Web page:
Monday, June 27, 2011

The Wife of Asdrubal

Hemans’ “The Wife of Asdrubal” begins with a city on fire. Hemans states, “O’er Afric’s heaven the flames of Carthage throw; / . . . The sculptured altar, and the pillar’d hall, / Shine out in dreadful brightness ere they fall” (lines 2-8).

From the midst of these destructive sights, Asdrubal’s wife appears to look down on the city and the people her husband has destroyed. Hemans writes, “But mark! From yon fair temple’s loftiest height / What towering form bursts wildly on the sight, / All regal in magnificent attire, . . . / A being more than earthly, in whose eye / There dwells a strange and fierce ascendancy” (lines 15-23). From both her position and the description of her eyes, Asdrubal’s wife is on a plane above the chaos her husband has caused. From her perch, her children surround her. They seek both protection and comfort from her as their home burns around them. Hemans writes, “Are those her infants, that with suppliant-cry / Cling round her, shrinking as the flame draws nigh, . . . / Is that a mother’s glance, where stern disdain, / And passion awfully vindictive, reign?” (lines 33-38). Hemans questions whether she looks like a mother in this instant, and I would say no. By this point, she knows what her husband has done. She knows she and her children will not survive, and she is focused on Asdrubal. “Fix’d is her eye on Asdrubal, who stands, / Ignobly safe, amidst the conquering bands; / On him, who left her to that burning tomb, / Alone to share her children’s martyrdom” (lines 39-42). Asdrubal’s wife curses him for the part he has played in their deaths; she shouts, “Scorn’d and dishonour’d, live!—with blasted name, / . . . Still may the manes of thy children rise / To chase calm slumber from thy wearied eyes; / Still may their voices on the haunted air / In fearful whispers tell thee to despair, / Till vain remorse thy wither-d heart consume, / Scourged by relentless shadows of the tomb!” (lines 47-56). Asdrubal’s actions have killed her children, and his wife wants that knowledge to burn him alive as well. At the same time she wishes these horrors upon her husband, she refuses to let her children suffer.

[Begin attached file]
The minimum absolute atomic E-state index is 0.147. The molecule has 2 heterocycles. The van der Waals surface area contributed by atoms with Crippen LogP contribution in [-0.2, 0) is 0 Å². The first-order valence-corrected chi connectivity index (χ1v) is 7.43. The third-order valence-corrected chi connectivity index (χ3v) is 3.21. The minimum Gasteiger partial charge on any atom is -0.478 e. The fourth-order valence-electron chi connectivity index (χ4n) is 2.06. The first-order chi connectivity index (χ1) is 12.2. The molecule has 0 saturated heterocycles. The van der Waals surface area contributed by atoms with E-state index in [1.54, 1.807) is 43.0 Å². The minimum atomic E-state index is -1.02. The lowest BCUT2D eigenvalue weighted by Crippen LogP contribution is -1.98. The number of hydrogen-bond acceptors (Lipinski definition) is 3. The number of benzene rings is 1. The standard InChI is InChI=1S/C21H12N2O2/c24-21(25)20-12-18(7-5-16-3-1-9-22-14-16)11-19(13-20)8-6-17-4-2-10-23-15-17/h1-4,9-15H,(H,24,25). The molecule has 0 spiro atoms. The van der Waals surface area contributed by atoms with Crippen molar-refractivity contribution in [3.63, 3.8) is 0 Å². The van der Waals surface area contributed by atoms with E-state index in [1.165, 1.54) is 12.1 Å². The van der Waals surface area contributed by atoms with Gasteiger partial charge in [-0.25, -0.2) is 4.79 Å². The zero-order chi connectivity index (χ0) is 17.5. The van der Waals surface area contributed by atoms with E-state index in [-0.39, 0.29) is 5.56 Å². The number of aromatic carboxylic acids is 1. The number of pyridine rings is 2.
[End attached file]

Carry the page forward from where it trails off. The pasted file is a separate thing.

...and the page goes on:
At this point, Asdrubal’s wife says, “Think’st thou I love them not? . . . / ‘Tis mine with these to suffer and to die. / Behold their fate!—the arms that cannot save / Have been their cradle, and shall be their grave” (lines 59-62). Here, Asdrubal’s wife again acknowledges their fate but refuses to condemn her children to the end her husband has chosen for them. Her focus shifts back to her children. In a final act of love and mercy, she kills them. In those final moments, “With frantic laugh she clasps them to the breast / Whose woes and passions soon shall be at rest; / Lifts one appealing, frenzied glance on high, / Then deep midst rolling flames is lost to mortal eye” (lines 65-69). She saves them just in time—as they take their final breaths, the flames consume her. To me, the ending is one of absolute redeeming love. It seems as if she has just a moment or two left. Instead of saving herself from a painful death like Asdrubal did, his wife spends her last moments ensuring that her children do not suffer. In addition, she looks to heaven “frenzied” and “appealing” for forgiveness as she dies—an action Asdrubal never takes.


Today’s reports of the wars America is fighting present a confusing muddle of information. We are making no headway in separating the good from the bad. Some media sources praise our soldiers for their exploits while portraying our enemies as heartless killers. Some sources claim we are causing problems among innocent men and women. Most of these messages are presented as absolute. You should either believe one viewpoint or the other. There exists no continuum of beliefs—just a black or white vision of events. While Siegfried Sassoon’s views were rejected in his time, he presents a clear separation between the views of the civilians and the soldiers. At the same time, Sassoon’s consideration of the men and women on both sides of the war makes up the gray area today’s media seems to ignore.